A question was recently asked in the MSDN Transact-SQL Forum about detecting the usage of “EXECUTE AS” in a specific database.
The “EXECUTE AS” clause was introduced in SQL Server 2005 as a powerful execution context enhancement to grant permission to a function, stored procedure, or trigger, while maintaining strict control over permissions on the underlying objects. For example, let’s say that a stored procedure retrieves data from five different tables, each with different security permissions. By granting “EXECUTE AS” permission to a specific user/login/context, the stored procedure can be executed without modifying permissions to the underlying tables. While this may be convenient and well designed, it may also be a result of someone being too lazy to understand the security model of their database. Querying the built-in system tables for a list of database objects that have defined an “EXECUTE AS” context is a good exercise for any DBA. Here is a small query to list the object name, type, and execution context that was supplied via “EXECUTE AS”:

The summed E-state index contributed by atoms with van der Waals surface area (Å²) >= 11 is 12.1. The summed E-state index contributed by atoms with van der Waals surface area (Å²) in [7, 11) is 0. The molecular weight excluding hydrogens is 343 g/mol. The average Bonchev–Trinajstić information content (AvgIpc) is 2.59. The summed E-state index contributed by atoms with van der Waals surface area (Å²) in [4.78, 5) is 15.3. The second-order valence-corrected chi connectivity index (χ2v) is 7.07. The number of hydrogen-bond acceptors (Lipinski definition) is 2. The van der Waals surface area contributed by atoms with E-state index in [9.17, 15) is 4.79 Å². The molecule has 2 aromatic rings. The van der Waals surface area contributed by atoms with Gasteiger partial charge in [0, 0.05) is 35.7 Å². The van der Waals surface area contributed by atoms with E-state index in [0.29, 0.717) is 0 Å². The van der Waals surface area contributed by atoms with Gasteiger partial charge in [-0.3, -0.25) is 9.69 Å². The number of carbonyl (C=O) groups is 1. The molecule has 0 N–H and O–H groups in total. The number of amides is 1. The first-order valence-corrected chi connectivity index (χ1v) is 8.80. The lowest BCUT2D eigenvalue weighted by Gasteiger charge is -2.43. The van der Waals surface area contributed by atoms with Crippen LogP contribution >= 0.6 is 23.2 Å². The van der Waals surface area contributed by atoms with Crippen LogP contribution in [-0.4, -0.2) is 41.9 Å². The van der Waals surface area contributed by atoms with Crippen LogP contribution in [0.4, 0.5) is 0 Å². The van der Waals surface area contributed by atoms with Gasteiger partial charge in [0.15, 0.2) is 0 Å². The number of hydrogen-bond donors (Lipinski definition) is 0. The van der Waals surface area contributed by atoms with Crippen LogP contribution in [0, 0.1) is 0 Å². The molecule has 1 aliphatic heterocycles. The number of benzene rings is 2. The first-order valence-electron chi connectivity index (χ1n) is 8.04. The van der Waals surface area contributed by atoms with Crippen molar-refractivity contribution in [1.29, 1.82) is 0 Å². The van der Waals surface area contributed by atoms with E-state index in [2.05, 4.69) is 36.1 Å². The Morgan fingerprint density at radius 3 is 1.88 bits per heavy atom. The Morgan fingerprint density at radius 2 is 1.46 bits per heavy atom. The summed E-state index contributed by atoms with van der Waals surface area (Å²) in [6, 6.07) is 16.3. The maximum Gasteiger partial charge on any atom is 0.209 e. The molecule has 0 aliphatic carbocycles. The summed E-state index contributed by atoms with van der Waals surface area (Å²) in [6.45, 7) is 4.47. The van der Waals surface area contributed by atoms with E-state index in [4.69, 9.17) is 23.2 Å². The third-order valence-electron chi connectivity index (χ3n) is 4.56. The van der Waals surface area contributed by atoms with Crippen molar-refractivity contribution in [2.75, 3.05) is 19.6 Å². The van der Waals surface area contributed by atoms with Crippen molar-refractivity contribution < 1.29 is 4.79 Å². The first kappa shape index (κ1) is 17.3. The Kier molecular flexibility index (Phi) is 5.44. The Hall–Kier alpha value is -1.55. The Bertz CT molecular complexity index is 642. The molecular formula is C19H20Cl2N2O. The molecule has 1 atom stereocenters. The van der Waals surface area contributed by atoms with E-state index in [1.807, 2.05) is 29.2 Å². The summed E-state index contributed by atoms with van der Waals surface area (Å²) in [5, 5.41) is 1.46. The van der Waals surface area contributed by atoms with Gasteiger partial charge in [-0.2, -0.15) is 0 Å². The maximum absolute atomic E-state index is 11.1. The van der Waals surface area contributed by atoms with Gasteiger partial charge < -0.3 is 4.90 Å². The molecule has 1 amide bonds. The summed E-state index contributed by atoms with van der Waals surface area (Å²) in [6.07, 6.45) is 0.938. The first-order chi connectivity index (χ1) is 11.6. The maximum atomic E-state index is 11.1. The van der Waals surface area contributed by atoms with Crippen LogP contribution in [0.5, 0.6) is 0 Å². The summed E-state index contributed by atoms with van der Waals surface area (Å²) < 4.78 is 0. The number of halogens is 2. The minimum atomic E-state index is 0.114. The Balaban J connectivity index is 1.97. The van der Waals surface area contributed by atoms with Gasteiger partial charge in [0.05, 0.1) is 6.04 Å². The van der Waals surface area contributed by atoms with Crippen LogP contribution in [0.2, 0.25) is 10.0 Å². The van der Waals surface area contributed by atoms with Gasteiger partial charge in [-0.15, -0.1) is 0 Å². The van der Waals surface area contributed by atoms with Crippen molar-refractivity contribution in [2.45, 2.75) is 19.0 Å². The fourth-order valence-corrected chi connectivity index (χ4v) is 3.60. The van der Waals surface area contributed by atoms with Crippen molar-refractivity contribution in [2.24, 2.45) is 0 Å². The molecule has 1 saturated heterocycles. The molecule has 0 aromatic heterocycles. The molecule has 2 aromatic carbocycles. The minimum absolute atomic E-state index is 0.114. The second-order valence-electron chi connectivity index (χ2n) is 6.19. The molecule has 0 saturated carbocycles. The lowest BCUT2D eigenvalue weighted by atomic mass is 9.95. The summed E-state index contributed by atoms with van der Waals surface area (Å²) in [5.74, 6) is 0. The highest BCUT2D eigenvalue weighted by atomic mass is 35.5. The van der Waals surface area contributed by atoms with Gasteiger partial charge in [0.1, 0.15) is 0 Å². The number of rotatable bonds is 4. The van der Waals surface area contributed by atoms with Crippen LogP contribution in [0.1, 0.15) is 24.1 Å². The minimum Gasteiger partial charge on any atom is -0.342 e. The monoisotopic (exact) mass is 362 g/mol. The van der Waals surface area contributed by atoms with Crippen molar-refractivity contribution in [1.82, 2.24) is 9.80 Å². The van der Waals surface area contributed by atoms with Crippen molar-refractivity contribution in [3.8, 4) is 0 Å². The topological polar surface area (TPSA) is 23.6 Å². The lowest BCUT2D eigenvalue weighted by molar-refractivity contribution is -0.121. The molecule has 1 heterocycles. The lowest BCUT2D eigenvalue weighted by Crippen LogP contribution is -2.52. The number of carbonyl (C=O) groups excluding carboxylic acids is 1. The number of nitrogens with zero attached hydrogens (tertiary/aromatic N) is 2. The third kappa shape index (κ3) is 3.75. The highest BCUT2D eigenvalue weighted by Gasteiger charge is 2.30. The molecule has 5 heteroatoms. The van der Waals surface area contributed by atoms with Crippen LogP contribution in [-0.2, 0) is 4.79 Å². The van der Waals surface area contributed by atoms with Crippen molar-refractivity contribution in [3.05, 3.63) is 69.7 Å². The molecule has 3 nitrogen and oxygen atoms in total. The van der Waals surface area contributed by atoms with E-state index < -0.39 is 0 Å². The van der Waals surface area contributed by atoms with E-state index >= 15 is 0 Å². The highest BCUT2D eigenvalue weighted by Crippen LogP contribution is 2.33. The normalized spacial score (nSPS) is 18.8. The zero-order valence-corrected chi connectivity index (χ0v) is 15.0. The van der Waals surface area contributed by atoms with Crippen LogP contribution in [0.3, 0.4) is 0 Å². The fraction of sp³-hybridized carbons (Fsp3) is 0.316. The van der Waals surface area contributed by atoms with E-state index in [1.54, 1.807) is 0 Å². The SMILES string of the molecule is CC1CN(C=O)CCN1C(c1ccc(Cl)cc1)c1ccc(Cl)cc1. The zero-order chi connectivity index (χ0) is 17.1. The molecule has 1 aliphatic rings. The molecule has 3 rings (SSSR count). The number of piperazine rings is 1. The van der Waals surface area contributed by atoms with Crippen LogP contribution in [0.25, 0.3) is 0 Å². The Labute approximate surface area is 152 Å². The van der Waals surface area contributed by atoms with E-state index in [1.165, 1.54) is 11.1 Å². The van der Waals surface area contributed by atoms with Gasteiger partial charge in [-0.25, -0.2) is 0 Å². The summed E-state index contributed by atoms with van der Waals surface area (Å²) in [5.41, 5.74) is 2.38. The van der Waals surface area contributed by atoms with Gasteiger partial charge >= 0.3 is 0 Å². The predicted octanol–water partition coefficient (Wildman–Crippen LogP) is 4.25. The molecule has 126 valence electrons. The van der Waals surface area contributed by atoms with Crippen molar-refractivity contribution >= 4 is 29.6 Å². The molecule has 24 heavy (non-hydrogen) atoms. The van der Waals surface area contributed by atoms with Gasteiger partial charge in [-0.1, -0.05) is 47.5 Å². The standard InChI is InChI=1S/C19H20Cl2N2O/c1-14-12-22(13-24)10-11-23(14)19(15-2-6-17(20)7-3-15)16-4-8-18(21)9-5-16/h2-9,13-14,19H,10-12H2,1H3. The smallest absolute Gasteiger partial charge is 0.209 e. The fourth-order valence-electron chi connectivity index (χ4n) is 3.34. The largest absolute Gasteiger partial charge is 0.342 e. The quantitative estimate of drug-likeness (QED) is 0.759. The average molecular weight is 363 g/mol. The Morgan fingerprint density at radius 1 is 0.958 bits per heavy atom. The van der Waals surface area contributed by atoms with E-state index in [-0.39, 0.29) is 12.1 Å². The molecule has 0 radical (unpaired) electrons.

SELECT sp.name AS [Name], sp.type_desc,
ISNULL(USER_NAME(smsp.execute_as_principal_id),'') AS [ExecutionContextPrincipal]
FROM sys.all_objects AS sp
LEFT OUTER JOIN sys.sql_modules AS smsp ON smsp.object_id = sp.object_id
WHERE smsp.execute_as_principal_id IS NOT NULL